These investigators have a very fancy ultrahigh vacuum system, in which they are able to grow single layer FeSe on top of SrTiO3 (with the substrate doped with niobium in this case).  This material is not stable in air, and apparently doesn't do terribly well even when coated with some protective layer.  However, these folks have a multi-probe scanning tunneling microscope system in their chamber, along with a cold stage, so that they can perform electrical measurements in situ without ever exposing their single layer to air.  They find that the electrical resistance measured in their four-point-probe configuration drops to zero below around 100 K (as high as 109 K, depending on the sample).  One subtle point that clearly worried them:  SrTiO3 is know to have a structural phase transition (the onset of ferroelasticity - see here) at around 105 K, so they wanted to be sure that what they saw wasn't somehow an artifact of that substrate effect.  (Makes me wonder what happens to superconductivity in the FeSe depending on the ferroelastic domain orientation underneath it.)  For the lay audience:  liquid nitrogen boils at ambient pressure at 77 K.  This would be the first iron-based superconductor to cross that threshold, a domain previously limited to the copper oxides.   Remember, if the bulk transition is at 8 K and the single layer case exceeds 100 K, it doesn't seem crazy to hope for some related system with an additional factor of three or four that takes us beyond room temperature.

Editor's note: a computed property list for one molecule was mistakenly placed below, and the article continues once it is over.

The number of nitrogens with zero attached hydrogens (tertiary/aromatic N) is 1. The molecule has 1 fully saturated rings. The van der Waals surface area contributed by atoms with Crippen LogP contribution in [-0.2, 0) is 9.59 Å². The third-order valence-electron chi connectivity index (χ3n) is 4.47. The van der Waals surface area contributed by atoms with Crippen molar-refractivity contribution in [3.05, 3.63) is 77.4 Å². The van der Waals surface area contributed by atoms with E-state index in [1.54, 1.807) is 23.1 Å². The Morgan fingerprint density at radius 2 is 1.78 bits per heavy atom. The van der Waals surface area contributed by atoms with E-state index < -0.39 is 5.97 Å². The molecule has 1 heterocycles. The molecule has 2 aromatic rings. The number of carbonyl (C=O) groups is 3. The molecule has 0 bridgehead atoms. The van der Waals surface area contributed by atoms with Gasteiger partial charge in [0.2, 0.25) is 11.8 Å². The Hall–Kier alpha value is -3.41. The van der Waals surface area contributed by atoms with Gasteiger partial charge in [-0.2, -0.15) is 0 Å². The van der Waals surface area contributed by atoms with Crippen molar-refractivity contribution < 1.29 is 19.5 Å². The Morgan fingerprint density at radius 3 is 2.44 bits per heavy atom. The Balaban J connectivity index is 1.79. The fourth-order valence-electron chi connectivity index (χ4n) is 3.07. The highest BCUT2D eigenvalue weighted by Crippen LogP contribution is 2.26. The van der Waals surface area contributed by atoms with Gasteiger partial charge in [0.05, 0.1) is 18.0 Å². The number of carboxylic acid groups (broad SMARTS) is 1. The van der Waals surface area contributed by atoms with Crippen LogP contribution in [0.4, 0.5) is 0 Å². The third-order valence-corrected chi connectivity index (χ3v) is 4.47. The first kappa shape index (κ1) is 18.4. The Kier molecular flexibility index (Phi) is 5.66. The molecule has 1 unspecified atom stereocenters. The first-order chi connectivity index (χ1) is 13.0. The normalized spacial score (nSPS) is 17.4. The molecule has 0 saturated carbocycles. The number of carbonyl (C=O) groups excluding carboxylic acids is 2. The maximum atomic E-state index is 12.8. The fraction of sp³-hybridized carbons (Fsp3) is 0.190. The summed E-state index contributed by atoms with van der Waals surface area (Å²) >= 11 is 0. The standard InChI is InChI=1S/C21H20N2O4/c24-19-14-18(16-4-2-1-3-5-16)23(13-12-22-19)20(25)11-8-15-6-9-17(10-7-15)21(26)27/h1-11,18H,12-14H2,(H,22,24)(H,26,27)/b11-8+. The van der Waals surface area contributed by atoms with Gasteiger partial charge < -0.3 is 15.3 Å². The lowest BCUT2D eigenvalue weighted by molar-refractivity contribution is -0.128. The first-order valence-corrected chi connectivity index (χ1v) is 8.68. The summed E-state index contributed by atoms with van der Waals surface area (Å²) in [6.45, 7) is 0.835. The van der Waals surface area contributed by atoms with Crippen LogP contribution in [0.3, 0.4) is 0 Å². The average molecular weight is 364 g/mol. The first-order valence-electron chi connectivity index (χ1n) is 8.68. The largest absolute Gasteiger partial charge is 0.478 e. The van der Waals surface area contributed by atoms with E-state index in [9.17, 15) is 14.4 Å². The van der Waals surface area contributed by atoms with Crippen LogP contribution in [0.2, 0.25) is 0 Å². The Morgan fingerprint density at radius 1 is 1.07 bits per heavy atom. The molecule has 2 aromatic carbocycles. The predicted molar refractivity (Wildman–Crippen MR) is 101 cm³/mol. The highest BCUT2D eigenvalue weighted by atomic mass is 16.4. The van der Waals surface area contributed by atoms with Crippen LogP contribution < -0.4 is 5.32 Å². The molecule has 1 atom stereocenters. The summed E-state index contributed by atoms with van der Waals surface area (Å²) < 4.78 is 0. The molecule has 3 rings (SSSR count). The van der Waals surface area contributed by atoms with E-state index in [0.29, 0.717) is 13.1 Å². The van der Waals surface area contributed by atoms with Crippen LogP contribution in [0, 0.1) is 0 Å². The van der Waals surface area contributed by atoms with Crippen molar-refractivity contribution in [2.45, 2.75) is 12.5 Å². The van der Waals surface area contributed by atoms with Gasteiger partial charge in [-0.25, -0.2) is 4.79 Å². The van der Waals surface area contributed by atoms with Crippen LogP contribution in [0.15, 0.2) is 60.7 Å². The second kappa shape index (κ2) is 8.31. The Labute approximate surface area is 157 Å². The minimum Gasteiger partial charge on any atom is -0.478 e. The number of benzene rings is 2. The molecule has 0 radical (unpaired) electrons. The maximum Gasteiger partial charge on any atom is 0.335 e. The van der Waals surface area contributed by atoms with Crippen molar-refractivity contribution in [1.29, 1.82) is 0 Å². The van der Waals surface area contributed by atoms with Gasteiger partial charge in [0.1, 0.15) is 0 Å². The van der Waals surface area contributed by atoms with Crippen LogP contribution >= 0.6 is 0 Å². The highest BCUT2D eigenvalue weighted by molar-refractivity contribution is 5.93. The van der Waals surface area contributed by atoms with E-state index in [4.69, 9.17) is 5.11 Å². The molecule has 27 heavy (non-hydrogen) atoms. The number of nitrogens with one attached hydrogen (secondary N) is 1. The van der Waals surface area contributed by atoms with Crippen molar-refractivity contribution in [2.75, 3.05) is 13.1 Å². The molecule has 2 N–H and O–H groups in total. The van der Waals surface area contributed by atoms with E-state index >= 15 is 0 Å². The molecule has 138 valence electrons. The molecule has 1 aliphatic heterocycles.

Important caveats:  Right now, they have resistance measurements and tunneling spectroscopy measurements.  Because of the need for in situ measurement they don't have Meissner data.  It's also important to realize that the restrictions here (not air stable; only happens in single layer material when ultraclean) are not small.  At the same time, this is potentially very exciting, and hopefully it holds up well and can be the foundation for more exciting materials.

Saturday, June 14, 2014

750th post - blog demographics

This is the 750th post since this blog's inception.  Fun facts gleaned from google analytics:

1) Unsurprisingly, the US leads in blog hits over that time, with 270,648.  In second place, the UK with 26,698.

2) According to google's tracking, over the last nine years there have been hits from every country in North, Central, and South America, as well as Europe.  In Asia, the only countries with zero hits are Turkmenistan and New Guinea.  In Africa, I'm missing about a dozen, basically the sub-Saharan region plus Somalia. 

3) In the US, the state with the least hits is South Dakota (84 visits over nine years), narrowly edging out Wyoming (88) and Alaska (91).   The states with the most hits are Texas, California, New York, and Massachusetts.

4) Most common browser, by a wide margin, is Firefox, followed by Chrome.  I like the idea that someone has read the blog on a PlayStation 3, and someone else on a PlayStation Portable.  Disappointed (and showing my age by that fact) that no one used lynx or emacs.